• says

        That is an interesting take on 301 vs. Canonical. I don’t know if I agree, or better said, ready to avoid the 301s, but I do see where you are coming from, and will put more thought into it.


  2. Ben says

    I don’t agree with the ranking and content thing. Personally I would not care about where a company ranks. This is a little counter intuitive but the best company I have ever dealt with just has a holding page. No point in giving away your link strategy by doing it on your site.

    I’d want to know why if they are so good, they just don’t build their own sites and print money by ranking the top of Google? I’d be much more inclined to go with a company with their own affiliate websites and make money on the side doing client work.

  3. Adrian Hemsley says

    I would add that a linking building strategy needs to already be in place. Do a simple check on yahoo site explorer link:http://www.adagency.com and if they have less than 10 links, it’s clear that they don’t know SEO.

  4. Nuno says

    I agree with Jill. 301 and ranking are poor signs to see SEO optimization. And most of the SEO outfits out there don’t have time to rank well for “SEO” or whatever, they are busy doing SEO for their clients!

  5. Paul Adams says

    These are so true. I am going to be reposting this blog and def. giving a link back. These are things all SEO Clients should have to read and understand.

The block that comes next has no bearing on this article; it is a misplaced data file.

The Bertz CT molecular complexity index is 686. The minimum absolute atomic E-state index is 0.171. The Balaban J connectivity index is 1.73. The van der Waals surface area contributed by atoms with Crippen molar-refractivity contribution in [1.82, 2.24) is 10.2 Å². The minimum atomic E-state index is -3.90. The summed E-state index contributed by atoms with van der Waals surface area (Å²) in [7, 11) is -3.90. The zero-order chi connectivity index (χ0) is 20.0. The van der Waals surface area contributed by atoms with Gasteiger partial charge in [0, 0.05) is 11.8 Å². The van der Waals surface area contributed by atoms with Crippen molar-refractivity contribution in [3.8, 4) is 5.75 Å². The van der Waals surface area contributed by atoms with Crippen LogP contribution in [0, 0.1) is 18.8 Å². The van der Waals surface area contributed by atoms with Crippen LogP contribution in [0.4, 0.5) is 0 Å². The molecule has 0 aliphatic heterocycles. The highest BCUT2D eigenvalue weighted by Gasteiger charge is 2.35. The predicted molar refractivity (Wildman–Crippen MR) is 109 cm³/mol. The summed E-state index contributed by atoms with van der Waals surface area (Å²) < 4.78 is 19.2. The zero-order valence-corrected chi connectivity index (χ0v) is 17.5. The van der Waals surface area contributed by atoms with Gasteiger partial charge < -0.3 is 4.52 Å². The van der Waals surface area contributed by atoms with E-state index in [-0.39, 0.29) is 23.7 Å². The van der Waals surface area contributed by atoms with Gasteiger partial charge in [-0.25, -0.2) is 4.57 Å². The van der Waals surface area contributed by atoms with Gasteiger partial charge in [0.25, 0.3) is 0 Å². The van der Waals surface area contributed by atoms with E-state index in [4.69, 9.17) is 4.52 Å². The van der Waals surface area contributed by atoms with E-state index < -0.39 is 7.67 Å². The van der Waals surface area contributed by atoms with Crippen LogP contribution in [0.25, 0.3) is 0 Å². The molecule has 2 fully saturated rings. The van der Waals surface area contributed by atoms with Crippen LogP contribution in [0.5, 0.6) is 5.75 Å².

6. Brent Rangen says

    I always recommend jumping right into the back link profiles. Typically, you can find out very fast if an agency is outsourcing 100% of their back link campaigns as they are usually supplemental links (article directories, web 2.0 sites, etc) and there is nothing worse than hiring someone who doesn’t change their tune to fit the needs of the client’s services.

    • David Malmborg says

      Thanks for the comment. Yeah, I agree, and personally that is one of the things that I look into as well, however, I tried to keep this post as simple as possible.

      • Brent Rangen says

        that reminds me, I forgot to mention:

        Good post! Nice to see it on a blog rather than random tidbits in a forum.

  7. Aaron says

    Thanks for the great post. Personally I normally check their Google Rank. If they are in the top 5 I give them 8 out of 10.